“We knew the risks,” says Bathgate. “We had satellite communicators, we made a relationship with the Peruvian Navy, we had checkpoints to check in at. But at the end of the day, you can only be so prepared.”

Pirates versus paddlers

Bathgate and Roberts had just left the town of Pebas, a four-day paddle downstream from Iquitos, when they were approached by two men on a peke peke, a long canoe the locals use. They spent a few minutes chatting with one of the men, who was clearly inebriated.

“The look on his face the whole time got our hackles up,” says Bathgate. The paddlers had previously discussed what they would do if attacked. They planned to capsize their attacker’s boat since the locals they’d met seemed afraid of the water.

When they tried to move on, the man whipped out a pistol. Roberts was ready and thrust his paddle into the pirate’s chest while Bathgate jumped on him.

“He fired two shots off. The first one missed both of us; the second hit me in the shoulder. Then I fell in the water.”

When Bathgate surfaced and saw Roberts and the pirate tussling, he grabbed the pirate and pushed him under the water. Another shot went off, this time hitting Bathgate in the thigh. In the continued struggle underwater, Bathgate managed to wrestle the gun off the pirate, but not before two more shots were fired, one of them hitting his attacker.

“He fired two shots off. The first one missed both of us; the second hit me in the shoulder. Then I fell in the water.”

Once Bathgate surfaced a second time, he and Roberts swam back to their canoes and paddled feverishly to a village downstream.

“As we approached the village, I was sending off SOSs on our Garmin inReach Mini 2,” says Bathgate. “Within four hours, the Peruvian Navy had come to help us out. The guys were arrested.”

After being treated by Roberts, the villagers, the Navy, and eventually a hospital in Iquitos, Bathgate was on the mend. He says he’s lucky both shots were just flesh wounds, although he’s still unable to use his bicep muscle after the shot to his shoulder severed a nerve.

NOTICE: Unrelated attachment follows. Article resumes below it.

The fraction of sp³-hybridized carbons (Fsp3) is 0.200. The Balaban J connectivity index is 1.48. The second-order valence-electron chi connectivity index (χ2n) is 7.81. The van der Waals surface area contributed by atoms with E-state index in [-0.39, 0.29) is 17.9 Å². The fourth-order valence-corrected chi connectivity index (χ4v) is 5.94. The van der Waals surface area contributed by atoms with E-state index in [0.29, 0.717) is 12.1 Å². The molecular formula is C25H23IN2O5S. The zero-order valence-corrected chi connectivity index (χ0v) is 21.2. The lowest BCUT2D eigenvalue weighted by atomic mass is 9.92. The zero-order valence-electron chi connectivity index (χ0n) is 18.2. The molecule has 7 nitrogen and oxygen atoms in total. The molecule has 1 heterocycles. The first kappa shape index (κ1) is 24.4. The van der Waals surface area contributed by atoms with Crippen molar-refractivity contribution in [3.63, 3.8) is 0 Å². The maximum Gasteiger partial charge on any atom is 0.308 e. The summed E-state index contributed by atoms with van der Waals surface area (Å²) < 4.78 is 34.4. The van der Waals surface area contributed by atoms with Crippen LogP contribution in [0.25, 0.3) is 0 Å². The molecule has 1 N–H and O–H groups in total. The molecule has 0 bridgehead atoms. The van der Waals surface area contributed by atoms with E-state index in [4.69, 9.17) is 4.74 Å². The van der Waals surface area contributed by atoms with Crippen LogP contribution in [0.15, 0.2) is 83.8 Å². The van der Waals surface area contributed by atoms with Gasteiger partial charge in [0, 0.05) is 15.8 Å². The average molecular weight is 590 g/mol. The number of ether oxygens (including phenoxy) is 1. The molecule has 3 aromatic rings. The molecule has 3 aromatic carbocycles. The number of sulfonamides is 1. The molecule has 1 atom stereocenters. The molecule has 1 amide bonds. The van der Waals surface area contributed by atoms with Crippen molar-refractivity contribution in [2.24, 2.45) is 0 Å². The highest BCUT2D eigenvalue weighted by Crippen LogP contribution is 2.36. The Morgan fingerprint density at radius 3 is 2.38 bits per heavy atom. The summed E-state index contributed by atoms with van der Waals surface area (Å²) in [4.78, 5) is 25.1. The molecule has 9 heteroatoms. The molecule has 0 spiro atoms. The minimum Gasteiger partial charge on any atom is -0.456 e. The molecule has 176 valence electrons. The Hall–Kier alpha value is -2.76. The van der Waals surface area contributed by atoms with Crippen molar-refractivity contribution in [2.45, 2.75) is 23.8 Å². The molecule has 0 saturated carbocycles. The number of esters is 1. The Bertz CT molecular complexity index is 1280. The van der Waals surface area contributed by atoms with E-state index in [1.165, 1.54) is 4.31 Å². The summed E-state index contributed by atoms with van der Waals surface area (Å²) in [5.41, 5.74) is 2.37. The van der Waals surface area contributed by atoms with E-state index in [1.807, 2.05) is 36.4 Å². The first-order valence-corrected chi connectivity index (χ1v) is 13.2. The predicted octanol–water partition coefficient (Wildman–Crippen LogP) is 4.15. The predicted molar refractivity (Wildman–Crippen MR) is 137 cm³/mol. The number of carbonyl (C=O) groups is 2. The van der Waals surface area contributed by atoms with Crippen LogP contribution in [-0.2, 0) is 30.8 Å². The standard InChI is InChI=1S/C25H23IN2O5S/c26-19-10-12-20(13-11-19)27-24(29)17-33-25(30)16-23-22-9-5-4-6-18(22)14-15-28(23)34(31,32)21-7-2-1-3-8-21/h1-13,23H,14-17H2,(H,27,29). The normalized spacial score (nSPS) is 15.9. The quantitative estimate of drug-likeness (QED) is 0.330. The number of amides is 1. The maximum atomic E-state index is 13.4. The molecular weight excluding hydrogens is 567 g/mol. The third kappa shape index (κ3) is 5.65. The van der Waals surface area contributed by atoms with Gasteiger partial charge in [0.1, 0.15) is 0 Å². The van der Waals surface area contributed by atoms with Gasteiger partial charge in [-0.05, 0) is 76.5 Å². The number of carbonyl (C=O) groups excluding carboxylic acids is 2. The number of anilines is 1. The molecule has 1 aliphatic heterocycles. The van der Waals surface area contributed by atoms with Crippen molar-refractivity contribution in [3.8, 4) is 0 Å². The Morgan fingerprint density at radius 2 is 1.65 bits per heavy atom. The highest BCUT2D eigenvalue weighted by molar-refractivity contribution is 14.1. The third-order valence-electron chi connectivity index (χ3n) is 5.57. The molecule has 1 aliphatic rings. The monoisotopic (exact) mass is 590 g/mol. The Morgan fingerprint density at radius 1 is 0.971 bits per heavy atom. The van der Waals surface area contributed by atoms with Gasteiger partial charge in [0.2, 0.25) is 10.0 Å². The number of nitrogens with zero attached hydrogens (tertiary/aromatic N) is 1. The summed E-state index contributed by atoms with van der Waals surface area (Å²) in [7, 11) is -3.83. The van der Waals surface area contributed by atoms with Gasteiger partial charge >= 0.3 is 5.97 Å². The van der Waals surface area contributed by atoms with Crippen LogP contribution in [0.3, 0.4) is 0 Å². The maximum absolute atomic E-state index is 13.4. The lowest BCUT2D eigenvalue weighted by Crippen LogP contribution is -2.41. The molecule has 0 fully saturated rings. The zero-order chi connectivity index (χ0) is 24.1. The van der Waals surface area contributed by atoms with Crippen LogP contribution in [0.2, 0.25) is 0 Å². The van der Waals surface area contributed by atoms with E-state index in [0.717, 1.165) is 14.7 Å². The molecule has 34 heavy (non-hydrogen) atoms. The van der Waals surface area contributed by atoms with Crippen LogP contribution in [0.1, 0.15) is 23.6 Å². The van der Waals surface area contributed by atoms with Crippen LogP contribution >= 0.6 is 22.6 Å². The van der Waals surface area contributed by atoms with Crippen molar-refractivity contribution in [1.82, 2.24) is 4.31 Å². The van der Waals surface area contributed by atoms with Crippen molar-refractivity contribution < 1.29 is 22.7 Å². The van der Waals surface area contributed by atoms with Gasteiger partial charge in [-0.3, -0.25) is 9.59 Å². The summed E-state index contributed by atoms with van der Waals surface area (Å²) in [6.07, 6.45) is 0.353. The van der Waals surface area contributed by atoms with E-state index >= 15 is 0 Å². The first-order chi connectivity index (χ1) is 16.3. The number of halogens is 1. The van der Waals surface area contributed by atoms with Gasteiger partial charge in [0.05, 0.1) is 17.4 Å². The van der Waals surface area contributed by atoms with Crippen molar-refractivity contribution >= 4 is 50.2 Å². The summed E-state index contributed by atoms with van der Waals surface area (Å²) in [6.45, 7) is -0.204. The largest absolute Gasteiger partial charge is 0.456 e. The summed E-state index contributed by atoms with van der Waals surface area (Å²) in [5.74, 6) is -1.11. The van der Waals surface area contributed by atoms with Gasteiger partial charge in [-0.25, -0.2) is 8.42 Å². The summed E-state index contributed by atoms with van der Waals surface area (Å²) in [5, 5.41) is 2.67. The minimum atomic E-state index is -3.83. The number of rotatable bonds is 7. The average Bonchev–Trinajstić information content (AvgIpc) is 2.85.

Another attempt in the works

Back home in the U.K., he and Roberts are planning to return to the river in November 2024 to finish the expedition, with the continued goal of raising £8,000 for four charities, including the Royal Marines Charity, Rainforest Concern, RV1UK and The Peru Mission.

When they return, it’ll be with a six-man team. “If we look bigger and more professional, I think it will deter most potential attackers. Hopefully, that will work,” Bathgate laughs.

Their two canoes are waiting in Iquitos, and they plan to buy a peke peke to act as a safety boat.

Bathgate and Roberts also hope to meet with the men in prison and understand how they became criminals. “We don’t really hold a grudge,” says Bathgate of the “young lads” who attacked them. “It was a pretty wild encounter.”

And one that has sobered them to the realities of what can happen on the Amazon.

“We’re hoping we can maybe generate some kind of interest from TV because the fear of going back out there is going to be very real,” says Bathgate. “If we can get television involved, we’ll have a bigger budget to pay for a guide and armed security local to Brazil. That would make things much easier. We’re going to be genuinely afraid going back out there.”

Keep up with the Amazon Summit to Sea Expedition at

Cover of the Spring 2024 issue of Paddling Magazine, Issue 71This article was first published in the Spring 2024 issue of Paddling Magazine. Subscribe to Paddling Magazine’s print and digital editions, or browse the archives.

A real shot in the arm: Amazon Summit To Sea Expedition canoeist John Bathgate gets patched up in Peru. | Feature photo: Courtesy John Bathgate